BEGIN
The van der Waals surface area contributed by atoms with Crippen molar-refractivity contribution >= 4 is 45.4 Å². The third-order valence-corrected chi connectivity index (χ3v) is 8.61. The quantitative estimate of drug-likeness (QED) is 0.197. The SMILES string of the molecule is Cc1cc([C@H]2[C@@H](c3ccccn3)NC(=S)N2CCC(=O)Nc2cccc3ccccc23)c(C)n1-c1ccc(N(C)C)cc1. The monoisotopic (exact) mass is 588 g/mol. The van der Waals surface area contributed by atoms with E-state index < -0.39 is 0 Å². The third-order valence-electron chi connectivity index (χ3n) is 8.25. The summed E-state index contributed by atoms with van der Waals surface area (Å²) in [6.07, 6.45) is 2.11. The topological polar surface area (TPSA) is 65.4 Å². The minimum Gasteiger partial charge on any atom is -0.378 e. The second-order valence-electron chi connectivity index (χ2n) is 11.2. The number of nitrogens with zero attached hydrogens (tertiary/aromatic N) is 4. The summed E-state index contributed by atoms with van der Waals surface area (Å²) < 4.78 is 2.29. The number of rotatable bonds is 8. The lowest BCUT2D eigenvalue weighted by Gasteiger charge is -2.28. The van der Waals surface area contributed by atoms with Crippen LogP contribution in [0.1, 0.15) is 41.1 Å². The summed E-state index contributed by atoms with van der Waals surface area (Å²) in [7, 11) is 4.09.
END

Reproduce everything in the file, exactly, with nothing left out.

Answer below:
The van der Waals surface area contributed by atoms with Crippen molar-refractivity contribution >= 4 is 45.4 Å². The third-order valence-corrected chi connectivity index (χ3v) is 8.61. The quantitative estimate of drug-likeness (QED) is 0.197. The SMILES string of the molecule is Cc1cc([C@H]2[C@@H](c3ccccn3)NC(=S)N2CCC(=O)Nc2cccc3ccccc23)c(C)n1-c1ccc(N(C)C)cc1. The monoisotopic (exact) mass is 588 g/mol. The van der Waals surface area contributed by atoms with E-state index < -0.39 is 0 Å². The third-order valence-electron chi connectivity index (χ3n) is 8.25. The summed E-state index contributed by atoms with van der Waals surface area (Å²) in [6.07, 6.45) is 2.11. The topological polar surface area (TPSA) is 65.4 Å². The minimum Gasteiger partial charge on any atom is -0.378 e. The second-order valence-electron chi connectivity index (χ2n) is 11.2. The number of nitrogens with zero attached hydrogens (tertiary/aromatic N) is 4. The summed E-state index contributed by atoms with van der Waals surface area (Å²) < 4.78 is 2.29. The number of rotatable bonds is 8. The lowest BCUT2D eigenvalue weighted by Gasteiger charge is -2.28. The van der Waals surface area contributed by atoms with Crippen LogP contribution in [0.1, 0.15) is 41.1 Å². The summed E-state index contributed by atoms with van der Waals surface area (Å²) in [7, 11) is 4.09.